1993 A Diversity of Achievers
1992 Habitat Earth
1991 Space Exploration
1990 American Indians: Our American Heritage
1989 The U.S. Presidency
1988 The History of Flight
1987 We The People: The Constitution of the United States
1986 Immigration to the United States
1985 Futurism-Megatrends
1984 The Olympic Games

Study materials

Breakdown of how subjects are organized
Subject Percentage of Resource Guide-Based Items per Test Percentage of Research-Based Items per Test
Art 75% 25%
Economics 15% 85%
Language and Literature1 N/A N/A
Math 0% 100%
Music 75% 25%
(Social) Science 75% 25%
Super Quiz 100% 0%
1The first 10 questions are over a critical reading passage. The remaining 40 come from the selected works of literature, Resource Guide and Basic Guide.

USAD publishes study materials for all the objective events (nothing is provided for Essay, Interview or Speech), with the sale of the materials supporting the program. USAD publishes a variety of study materials, but the Resource Guides and the Basic Guides make up the majority of the USAD corpus. An art reproduction booklet and music CD contain that year's relevant pieces and are issued separately from the Resource Guides. Study Guides are also published and contain detailed topical outlines for each objective subject. These outlines specifically indicate which topics will require independent research beyond the Resource Guides.

Resource Guides are offered in Art, Economics, Language and Literature, Music, Science / Social Science, and Super Quiz. The Super Quiz Resource Guide is a compendium of previously published articles, whereas the other Resource Guides are written by individual writers under contract with USAD. The aim of the Resource Guide is to assist students in their study of the topics listed in the subject area outlines. As an example, in 2003 the Music topic was Romantic music. Subsequently the Music Resource Guide focused on the development of Romantic music, its characteristics and the influence of the Classical era on the Romantic era. A large part of the guide focused on information about that year's composers: Beethoven, Berlioz, Rossini, Chopin, Mendelssohn, Verdi, Mussorgsky, Wagner, Bizet, Brahms, Tchaikovsky, Mahler and Strauss. Similarly, the Art topic being studied was Romantic art in the European tradition. The Art Resource Guide included sections detailing the lives and works of relevant artists such as Joseph Mallord William Turner, Claude Monet, Albert Bierstadt,and Camille Pissarro.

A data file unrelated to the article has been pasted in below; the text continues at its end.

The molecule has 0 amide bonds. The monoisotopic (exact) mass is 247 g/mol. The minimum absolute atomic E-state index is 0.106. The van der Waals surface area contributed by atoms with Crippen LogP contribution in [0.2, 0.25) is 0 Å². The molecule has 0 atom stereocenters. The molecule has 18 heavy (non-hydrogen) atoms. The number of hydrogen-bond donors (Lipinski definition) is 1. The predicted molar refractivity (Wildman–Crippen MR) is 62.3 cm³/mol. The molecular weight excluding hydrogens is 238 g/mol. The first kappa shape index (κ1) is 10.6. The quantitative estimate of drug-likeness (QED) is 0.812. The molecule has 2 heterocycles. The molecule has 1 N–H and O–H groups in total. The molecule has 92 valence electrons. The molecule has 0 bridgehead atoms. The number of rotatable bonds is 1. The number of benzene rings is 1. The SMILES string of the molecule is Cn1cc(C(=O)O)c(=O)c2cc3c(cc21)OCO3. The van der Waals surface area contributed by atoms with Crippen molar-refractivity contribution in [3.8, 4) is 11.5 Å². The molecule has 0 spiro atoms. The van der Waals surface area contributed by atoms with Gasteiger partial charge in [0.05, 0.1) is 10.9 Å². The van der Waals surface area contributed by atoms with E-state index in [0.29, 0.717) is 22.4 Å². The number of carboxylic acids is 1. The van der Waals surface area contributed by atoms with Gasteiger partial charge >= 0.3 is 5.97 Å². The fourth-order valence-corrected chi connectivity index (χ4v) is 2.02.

Basic Guides are issued for the independent research that, unlike the Resource Guides, remains the same from year to year. The Art Basic Guide focuses on art fundamentals, looking at the elements of art, principles of composition and different 2-d and 3-d techniques. Additionally, a brief introduction to art history is included. The Economics Basic Guide reviews fundamental economic concepts in addition to the basics of macroeconomics and microeconomics. The Language and Literature Basic Guide provides students with a basic grounding in the analysis of literature, as well as introducing a slew of key terms such as synecdoche, metonymy, assonance, and aphorism. The Math Basic Guide offers a general overview of major topics in high school math, including algebra, geometry, trigonometry, calculus, and statistics. The Music Basic Guide starts off introducing the student to topics in music theory such as harmonics, rhythm, tempo and the circle of fifths. It also includes information on a wide variety of instruments and a brief history of Western style music.

Scoring and winning

Each of the Academic decathlon’s ten events is evenly weighted at 1,000 points for a possible 10,000 point individual total. Only the top two scores from Honors, Scholastic and Varsity are counted for the team score making 60,000 the maximum overall. With the exception of Math and Super Quiz, the objective tests have 50 items. The raw score for these tests is converted to 1,000 points with each question worth 20 points. The Math event has 35 items which breaks down to 40 points per question. The Super Quiz written test contains 40 questions, each worth 15 points. Depending on the state director, the oral Super Quiz contains either 5 or 10 questions, each worth 80 or 40 points respectively. Perfect scores of 1,000 in events are recorded regularly, and there have been cases of 10+ way ties at competitions because of perfect and near perfect scores. Gold, silver and bronze medals are awarded in each event and for each category (Honors, Scholastic, and Varsity). All ties are awarded medals.

The Interview and Speech events are graded by two to three judges. The scores from the judges are averaged to give a maximum of 1,000 points per event. The Essay is graded with a rubric, and is read by two different judges whose scores are then averaged. If the difference between the judges' scores differs by 200 points or more, then a third reader is asked to grade the student's essay. The two scores that are closest in value are averaged to give the final score.